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Why are Crypto Fund Investors Quitting Their Positions?

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Christine Vasileva | Jan 04, 2020 | 05:30

crypto investors quitting Bitcoin Investment

Why are Crypto Fund Investors Quitting Their Positions?

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Christine Vasileva | Jan 04, 2020 | 05:30


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After a lackluster 2019, with Bitcoin (BTC) taking the spotlight and altcoins continuing to tank, the market for crypto funds seems to be dying down. The new year seems to start with the capitulation of fund-based investments, as investors start to shed their crypto-based positions. 


Fund Managers Pressured for Performance Indicators

In the early days of crypto, the almost unlimited upside and fast gains put a small army of new funds on the market. High volatility and windfalls from almost any coin turned into big promises. But now, fund investors feel pressured to quit their crypto positions.

Fund managers are a different breed from sporadic crypto investors and enthusiasts. Unlike “hodlers” waiting for a windfall and boasting of their low time preference, they face quarterly and annual evaluations.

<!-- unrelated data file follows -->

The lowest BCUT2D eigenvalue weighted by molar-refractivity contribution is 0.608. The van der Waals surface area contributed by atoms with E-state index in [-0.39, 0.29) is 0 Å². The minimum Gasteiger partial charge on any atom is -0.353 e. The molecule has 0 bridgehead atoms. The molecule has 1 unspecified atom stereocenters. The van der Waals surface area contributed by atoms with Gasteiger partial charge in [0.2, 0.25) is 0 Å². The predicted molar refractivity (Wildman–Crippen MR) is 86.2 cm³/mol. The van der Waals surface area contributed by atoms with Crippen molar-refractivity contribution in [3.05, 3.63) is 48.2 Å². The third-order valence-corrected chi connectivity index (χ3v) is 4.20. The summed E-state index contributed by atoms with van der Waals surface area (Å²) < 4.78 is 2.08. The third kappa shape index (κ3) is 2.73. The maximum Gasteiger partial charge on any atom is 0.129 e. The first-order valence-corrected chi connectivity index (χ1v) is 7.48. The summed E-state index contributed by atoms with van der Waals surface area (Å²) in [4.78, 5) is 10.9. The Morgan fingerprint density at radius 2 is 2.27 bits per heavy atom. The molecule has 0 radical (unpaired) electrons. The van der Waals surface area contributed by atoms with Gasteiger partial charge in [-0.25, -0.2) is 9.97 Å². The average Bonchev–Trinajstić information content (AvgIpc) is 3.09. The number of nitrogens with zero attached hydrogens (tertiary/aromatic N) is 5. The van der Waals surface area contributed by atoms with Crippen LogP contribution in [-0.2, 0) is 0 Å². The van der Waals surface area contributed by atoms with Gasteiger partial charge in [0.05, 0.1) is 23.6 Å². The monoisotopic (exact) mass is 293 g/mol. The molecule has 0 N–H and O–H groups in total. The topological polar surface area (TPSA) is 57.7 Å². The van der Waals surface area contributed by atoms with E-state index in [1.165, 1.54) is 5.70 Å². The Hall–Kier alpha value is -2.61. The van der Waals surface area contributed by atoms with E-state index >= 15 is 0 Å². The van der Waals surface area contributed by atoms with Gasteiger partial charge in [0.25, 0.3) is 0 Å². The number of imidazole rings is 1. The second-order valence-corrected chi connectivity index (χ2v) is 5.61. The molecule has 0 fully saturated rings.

Thus, the lackluster performance and deep corrections soon start to look bad on the portfolios of crypto funds. This is one of the reasons digital asset funds may not be well-suited to ride out protracted bear markets or deep losses. This behavior is no exception, as funds have also dropped stocks that went on to outperform.

Crypto Trading Remains Robust as Retail Traders Won’t Capitulate

Curiously, this form of capitulation happens as crypto trading remains as active as ever. BTC still offers intensive trading, with the inclusion of futures and options, while spot trading is also marking significant volumes.

But the worst event has been the 25-month-long bear market for altcoins, which hurt those that attempted to invest in those assets. Back in 2018, things looked much rosier.

But since then, those old top assets went on to erase more than 90% of their value, showing the inherent risk of altcoins. Some of the overhyped projects that managed to attract fund investments turned out to be duds, as development froze and the business model did not work as expected.

Even BTC remains an alternative asset with a so far unknown performance profile in relation to traditional assets like stocks and gold.

In early 2020, one of the indicators for institutional interest shows a lowered appetite for BTC from both retail and large-scale investors. Grayscale Capital has seen its GBTC shares trade at a price that discounts BTC.

At current BTC prices of 00, Grayscale’s crypto component is equivalent to prices around $6,990. Subpar trading of GBTC has been linked to lower interest in the leading coin. GBTC has been sold at a premium during bullish attitude times, but sentiment changes quickly.

What do you think about funds capitulating from crypto investments? Share your thoughts in the comments section below!


Images via Shutterstock, Twitter: @avichal, @GrayscaleInvest, @AltcoinAlliance

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